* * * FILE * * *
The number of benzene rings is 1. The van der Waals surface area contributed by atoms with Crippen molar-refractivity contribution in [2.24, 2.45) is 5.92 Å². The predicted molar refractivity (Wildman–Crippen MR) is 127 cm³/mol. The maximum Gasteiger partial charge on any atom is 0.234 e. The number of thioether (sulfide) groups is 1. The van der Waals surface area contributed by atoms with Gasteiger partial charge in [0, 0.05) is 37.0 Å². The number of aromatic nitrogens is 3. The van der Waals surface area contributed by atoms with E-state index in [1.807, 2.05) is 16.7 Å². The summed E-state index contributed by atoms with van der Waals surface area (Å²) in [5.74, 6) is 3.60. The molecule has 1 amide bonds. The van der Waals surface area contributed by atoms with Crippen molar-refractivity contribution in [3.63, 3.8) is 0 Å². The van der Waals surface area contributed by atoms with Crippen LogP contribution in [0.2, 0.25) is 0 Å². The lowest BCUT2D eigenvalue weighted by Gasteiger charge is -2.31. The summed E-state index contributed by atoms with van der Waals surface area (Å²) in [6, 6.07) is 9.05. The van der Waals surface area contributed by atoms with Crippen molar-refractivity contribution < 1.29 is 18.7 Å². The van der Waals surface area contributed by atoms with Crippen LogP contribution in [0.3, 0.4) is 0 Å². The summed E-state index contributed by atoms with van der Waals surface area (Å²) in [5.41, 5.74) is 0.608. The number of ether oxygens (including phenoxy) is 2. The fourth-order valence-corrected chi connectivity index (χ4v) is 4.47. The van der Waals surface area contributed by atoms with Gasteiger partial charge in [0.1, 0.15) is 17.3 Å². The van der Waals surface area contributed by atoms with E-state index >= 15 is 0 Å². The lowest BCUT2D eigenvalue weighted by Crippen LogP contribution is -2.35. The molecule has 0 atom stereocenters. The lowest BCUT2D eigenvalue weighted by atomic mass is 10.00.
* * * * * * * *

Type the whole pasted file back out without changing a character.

The number of benzene rings is 1. The van der Waals surface area contributed by atoms with Crippen molar-refractivity contribution in [2.24, 2.45) is 5.92 Å². The predicted molar refractivity (Wildman–Crippen MR) is 127 cm³/mol. The maximum Gasteiger partial charge on any atom is 0.234 e. The number of thioether (sulfide) groups is 1. The van der Waals surface area contributed by atoms with Gasteiger partial charge in [0, 0.05) is 37.0 Å². The number of aromatic nitrogens is 3. The van der Waals surface area contributed by atoms with E-state index in [1.807, 2.05) is 16.7 Å². The summed E-state index contributed by atoms with van der Waals surface area (Å²) in [5.74, 6) is 3.60. The molecule has 1 amide bonds. The van der Waals surface area contributed by atoms with Crippen molar-refractivity contribution in [3.63, 3.8) is 0 Å². The van der Waals surface area contributed by atoms with Crippen LogP contribution in [0.2, 0.25) is 0 Å². The lowest BCUT2D eigenvalue weighted by Gasteiger charge is -2.31. The summed E-state index contributed by atoms with van der Waals surface area (Å²) in [6, 6.07) is 9.05. The van der Waals surface area contributed by atoms with Crippen molar-refractivity contribution < 1.29 is 18.7 Å². The van der Waals surface area contributed by atoms with Crippen LogP contribution in [0.3, 0.4) is 0 Å². The summed E-state index contributed by atoms with van der Waals surface area (Å²) in [5.41, 5.74) is 0.608. The number of ether oxygens (including phenoxy) is 2. The fourth-order valence-corrected chi connectivity index (χ4v) is 4.47. The van der Waals surface area contributed by atoms with Gasteiger partial charge in [0.1, 0.15) is 17.3 Å². The van der Waals surface area contributed by atoms with E-state index >= 15 is 0 Å². The lowest BCUT2D eigenvalue weighted by Crippen LogP contribution is -2.35. The molecule has 0 atom stereocenters. The lowest BCUT2D eigenvalue weighted by atomic mass is 10.00.